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Topic # 57057 1-Feb-2010 19:49
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Hi All

I moved into my new place in December and are working through my house renovation and my plans for wiring the phones, network and TV through the house as I take off the gibboard room by room.

I have complete internal roof access  (concrete tile roof) and access under the floorboards to 1/2 the house. I want to centralise the SKY and UHF/VHF and keep any cabels outside out of sight. I plan to have the cetralised point in the basement along with the comms cabenet for the phone/network.

Currently I only have a single RG59 cable to the single areial on the roof (guessing UHF)

I am a bit dubious of sky installers as I have had them install twice for me and they dont seem to be in it for the astetics so are thinking maybe I have the cable there ready for them once they arrive.

I know I need to run 3 x RG6 cabels to the roof but are looking for suggestions on the best way to do this to keep the cable tidy - i.e is there a way to go through the concrete tiles??

open to suggestions. thanks :)

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  Reply # 295282 1-Feb-2010 22:52
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Oh, with the right sort of drill you can certainly go through the concrete. You'll probably still need a Sky installer on hand though, as they seem to be very particular about where they'll install the dish.




I finally have fibre!  Had to leave the country to get it though.


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  Reply # 295308 2-Feb-2010 08:47
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If you stick you head up into the roof cavity and have a good look round in the middle of the day you may find a cap in the morter so you dont actually have to drill through any actual tiles.

You may be able to find a gap in the morter allowing you to run wiring out under a tile close to where the dish is one the roof, alternatively you can chip out the morter yourself. This preserves the tile face ( which reguires you seal the joint to prevent water ingress), slipping under a tile means that if your siliconing fails, it is unlikely the water will travel up to get into the roof.



 
 
 
 


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  Reply # 295309 2-Feb-2010 08:49
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yeah two options:

- either drill through the concrete and use a grommet and then seal it with RTV silicone
- lift up the tile at the lower trailing edge and make a small indent in it, then feed the cable beneath the tile through the protective black layer into the house

I did option two and it's never leaked, it's been perfect :) and looks the part




I have moved across the ditch.  Now residing in Melbourne as a VOIP/Video Technical Trainer/Engineer. 

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  Reply # 295311 2-Feb-2010 09:03
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wellygary: If you stick you head up into the roof cavity and have a good look round in the middle of the day you may find a cap in the morter so you dont actually have to drill through any actual tiles.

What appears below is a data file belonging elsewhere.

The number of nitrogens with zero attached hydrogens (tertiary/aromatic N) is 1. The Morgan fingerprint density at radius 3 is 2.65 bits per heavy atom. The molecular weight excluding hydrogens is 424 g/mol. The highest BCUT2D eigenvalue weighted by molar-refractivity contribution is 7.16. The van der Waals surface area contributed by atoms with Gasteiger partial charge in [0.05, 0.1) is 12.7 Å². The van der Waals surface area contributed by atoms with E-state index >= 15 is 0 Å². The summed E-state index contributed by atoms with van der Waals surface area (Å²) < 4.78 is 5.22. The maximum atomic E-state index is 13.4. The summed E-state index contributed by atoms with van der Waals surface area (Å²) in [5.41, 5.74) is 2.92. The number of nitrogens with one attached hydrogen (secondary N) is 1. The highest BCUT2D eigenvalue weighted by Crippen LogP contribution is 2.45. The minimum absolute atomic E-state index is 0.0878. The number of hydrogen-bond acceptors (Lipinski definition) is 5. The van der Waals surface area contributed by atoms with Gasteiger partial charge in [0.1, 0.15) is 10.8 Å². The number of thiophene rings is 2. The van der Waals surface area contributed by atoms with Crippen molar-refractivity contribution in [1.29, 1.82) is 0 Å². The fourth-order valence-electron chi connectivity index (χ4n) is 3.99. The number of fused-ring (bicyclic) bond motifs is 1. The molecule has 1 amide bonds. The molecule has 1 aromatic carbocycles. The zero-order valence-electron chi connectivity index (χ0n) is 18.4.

You may be able to find a gap in the morter allowing you to run wiring out under a tile close to where the dish is one the roof, alternatively you can chip out the morter yourself. This preserves the tile face ( which reguires you seal the joint to prevent water ingress), slipping under a tile means that if your siliconing fails, it is unlikely the water will travel up to get into the roof.





whoops, was typing up my reply when yours came up :) 





I have moved across the ditch.  Now residing in Melbourne as a VOIP/Video Technical Trainer/Engineer. 

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  Reply # 295320 2-Feb-2010 10:13
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I'm assuming you have no Sky installation at the moment.
As far as the installers being particular about the position of dish goes, they will try and put it in a position that requires the minimum material use and effort (in my experience). That is because Sky pay them a minimal fixed rate for each installation. They will probably suggest mounting on a gable, soffit or wall because that is easier for them. If you have a look at your neighbour's dishes that will give you an indication of how the dish needs to be aligned to get a clear view of the satellite and then YOU decide where you would like the dish to go.
For my own installation I pre-drilled all the required cable runs and had purchased wall plates so that when the installer arrived I was able to pull the cable through for him while he mounted the dish (where I directed it to be). Current installations are a thicker multi-lead cable so allow plenty of room in any predrill.




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  Reply # 295412 2-Feb-2010 15:18
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I got a great installer, he placed the dish completely out of site. He could have placed it at the front of the house and saved more than half the cable, but instead he placed it on the South side and low down but still gets maximum signal and seldom rain fade (East Auckland gets less rain anyway). Can barely see it from the road and (large) back yard. Cable runs in the rain gutter to the back of the house and around to about the middle of the back wall, goes down attached to down pipe, under house, and then almost to the front of the house before coming up through the floor with lots of extra cable for if/when we want to move the set top box. Some installer take pride in what they do. Very tidy job considering a 1960's 2-bedroom home that is beyond renovateability (unless for a batch) and will eventually be removed to build a decent size house.




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